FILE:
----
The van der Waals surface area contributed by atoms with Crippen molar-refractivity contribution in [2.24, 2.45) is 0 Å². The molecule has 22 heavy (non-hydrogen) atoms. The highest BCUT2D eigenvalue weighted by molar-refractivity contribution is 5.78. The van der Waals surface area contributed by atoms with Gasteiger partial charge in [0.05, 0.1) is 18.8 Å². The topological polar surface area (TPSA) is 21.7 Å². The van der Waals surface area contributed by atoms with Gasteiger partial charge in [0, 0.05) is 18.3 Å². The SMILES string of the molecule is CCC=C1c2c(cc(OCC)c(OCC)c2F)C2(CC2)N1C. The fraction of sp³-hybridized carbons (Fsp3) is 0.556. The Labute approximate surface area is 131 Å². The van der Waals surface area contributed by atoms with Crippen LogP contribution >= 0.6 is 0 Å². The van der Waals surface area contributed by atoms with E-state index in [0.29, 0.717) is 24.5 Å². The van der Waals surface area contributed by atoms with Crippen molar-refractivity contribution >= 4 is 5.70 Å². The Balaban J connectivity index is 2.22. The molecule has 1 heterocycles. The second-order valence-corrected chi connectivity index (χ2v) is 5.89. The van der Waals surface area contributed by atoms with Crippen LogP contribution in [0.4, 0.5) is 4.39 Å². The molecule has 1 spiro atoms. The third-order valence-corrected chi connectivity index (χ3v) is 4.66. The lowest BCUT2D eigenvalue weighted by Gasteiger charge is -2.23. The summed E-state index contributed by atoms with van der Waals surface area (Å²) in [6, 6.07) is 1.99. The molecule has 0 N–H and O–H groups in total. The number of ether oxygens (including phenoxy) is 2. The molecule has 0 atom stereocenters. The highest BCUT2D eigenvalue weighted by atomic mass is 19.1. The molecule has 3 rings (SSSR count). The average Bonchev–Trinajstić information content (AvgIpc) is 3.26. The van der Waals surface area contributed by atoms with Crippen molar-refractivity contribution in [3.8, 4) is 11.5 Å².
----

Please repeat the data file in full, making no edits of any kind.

The van der Waals surface area contributed by atoms with Crippen molar-refractivity contribution in [2.24, 2.45) is 0 Å². The molecule has 22 heavy (non-hydrogen) atoms. The highest BCUT2D eigenvalue weighted by molar-refractivity contribution is 5.78. The van der Waals surface area contributed by atoms with Gasteiger partial charge in [0.05, 0.1) is 18.8 Å². The topological polar surface area (TPSA) is 21.7 Å². The van der Waals surface area contributed by atoms with Gasteiger partial charge in [0, 0.05) is 18.3 Å². The SMILES string of the molecule is CCC=C1c2c(cc(OCC)c(OCC)c2F)C2(CC2)N1C. The fraction of sp³-hybridized carbons (Fsp3) is 0.556. The Labute approximate surface area is 131 Å². The van der Waals surface area contributed by atoms with Crippen LogP contribution >= 0.6 is 0 Å². The van der Waals surface area contributed by atoms with E-state index in [0.29, 0.717) is 24.5 Å². The van der Waals surface area contributed by atoms with Crippen molar-refractivity contribution >= 4 is 5.70 Å². The Balaban J connectivity index is 2.22. The molecule has 1 heterocycles. The second-order valence-corrected chi connectivity index (χ2v) is 5.89. The van der Waals surface area contributed by atoms with Crippen LogP contribution in [0.4, 0.5) is 4.39 Å². The molecule has 1 spiro atoms. The third-order valence-corrected chi connectivity index (χ3v) is 4.66. The lowest BCUT2D eigenvalue weighted by Gasteiger charge is -2.23. The summed E-state index contributed by atoms with van der Waals surface area (Å²) in [6, 6.07) is 1.99. The molecule has 0 N–H and O–H groups in total. The number of ether oxygens (including phenoxy) is 2. The molecule has 0 atom stereocenters. The highest BCUT2D eigenvalue weighted by atomic mass is 19.1. The molecule has 3 rings (SSSR count). The average Bonchev–Trinajstić information content (AvgIpc) is 3.26. The van der Waals surface area contributed by atoms with Crippen molar-refractivity contribution in [3.8, 4) is 11.5 Å².